Another game comes to mind, this a bowl loss, again with Nehlen coaching.
The Mountaineers came into the Sun Bowl of 1987 with a team ready to explode on an undefeated season in 1988, but they ran into an Oklahoma State team that had Thurman Thomas at running back with Barry Sanders backing him up.
Each is an NFL Hall of Fame player, Thomas showing it in the game by gaining 157 yards and four touchdowns during a snow storm. Oh, WVU outrushed Oklahoma State easily with 356 rushing yards to 194 for the Cowboys.
A.B. Brown actually outgained Thomas with 167 rushing yards and two TDs while Major Harris rushed for 103 yards.
The next greatest game was on the basketball floor. It was a Sweet 16 game against Texas in the Georgia Dome in 2006. John Beilein’s team fell behind by 14 points but roared from behind. With five seconds to go, Kevin Pittsnogle hit a long 3 to tie the score, seemingly sending the game to overtime.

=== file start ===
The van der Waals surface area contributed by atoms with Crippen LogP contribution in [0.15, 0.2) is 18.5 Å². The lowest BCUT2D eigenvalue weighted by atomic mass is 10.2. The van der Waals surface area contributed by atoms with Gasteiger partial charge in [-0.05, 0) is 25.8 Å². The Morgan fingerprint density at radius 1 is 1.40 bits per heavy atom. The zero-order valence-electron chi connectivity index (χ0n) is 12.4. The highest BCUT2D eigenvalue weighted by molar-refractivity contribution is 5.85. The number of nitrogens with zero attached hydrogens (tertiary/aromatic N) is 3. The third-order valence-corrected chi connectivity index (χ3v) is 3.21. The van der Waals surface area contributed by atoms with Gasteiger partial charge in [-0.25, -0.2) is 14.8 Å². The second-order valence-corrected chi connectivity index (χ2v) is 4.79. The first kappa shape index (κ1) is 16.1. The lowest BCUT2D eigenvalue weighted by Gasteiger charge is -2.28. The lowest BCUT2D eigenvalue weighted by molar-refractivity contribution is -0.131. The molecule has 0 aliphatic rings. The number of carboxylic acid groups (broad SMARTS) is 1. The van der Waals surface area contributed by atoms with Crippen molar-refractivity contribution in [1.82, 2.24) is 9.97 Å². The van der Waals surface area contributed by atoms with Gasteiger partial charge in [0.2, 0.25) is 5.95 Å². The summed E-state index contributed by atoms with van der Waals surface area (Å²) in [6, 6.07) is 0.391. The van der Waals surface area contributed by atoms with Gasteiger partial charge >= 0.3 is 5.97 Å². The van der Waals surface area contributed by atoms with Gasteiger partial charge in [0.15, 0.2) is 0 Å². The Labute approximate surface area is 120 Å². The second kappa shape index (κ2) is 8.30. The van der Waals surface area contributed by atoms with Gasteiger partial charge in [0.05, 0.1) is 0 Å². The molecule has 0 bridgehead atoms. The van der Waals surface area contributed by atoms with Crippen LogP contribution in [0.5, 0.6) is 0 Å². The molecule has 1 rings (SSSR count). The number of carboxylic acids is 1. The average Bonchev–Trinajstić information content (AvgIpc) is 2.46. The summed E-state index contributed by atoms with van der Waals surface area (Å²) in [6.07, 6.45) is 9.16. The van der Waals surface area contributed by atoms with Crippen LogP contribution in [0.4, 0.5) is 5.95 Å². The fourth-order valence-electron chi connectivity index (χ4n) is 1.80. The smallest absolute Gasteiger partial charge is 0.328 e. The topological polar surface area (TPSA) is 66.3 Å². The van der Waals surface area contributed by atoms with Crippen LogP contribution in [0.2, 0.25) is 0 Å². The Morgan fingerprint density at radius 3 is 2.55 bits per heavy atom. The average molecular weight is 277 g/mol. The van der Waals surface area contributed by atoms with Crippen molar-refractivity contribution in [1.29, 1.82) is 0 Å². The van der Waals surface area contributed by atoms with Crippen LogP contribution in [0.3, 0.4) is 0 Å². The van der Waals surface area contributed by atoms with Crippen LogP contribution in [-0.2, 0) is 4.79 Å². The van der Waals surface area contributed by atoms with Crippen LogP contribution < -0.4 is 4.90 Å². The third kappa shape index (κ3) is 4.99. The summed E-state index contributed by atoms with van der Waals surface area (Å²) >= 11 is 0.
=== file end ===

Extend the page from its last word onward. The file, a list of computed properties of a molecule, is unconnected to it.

But Kenton Paulino came rushing down the court and launched a desperation 3 at the final second and it somehow was straight and true, leaving the Mountaineers beaten, 74-71, each with a stunned, unbelieving look on his face.
“It’s sad for these five that have worked so hard and to have it end one day is very difficult for everyone to grasp right now,” said Beilein. “But I’m so proud of them for the way they fought back tonight and the way they have fought back throughout their careers. They can hold their heads high for what they have accomplished.”
Now, WVU will get a chance at revenge ... every year.
Email Bob Hertzel at email@example.com. Follow on Twitter @bhertzel.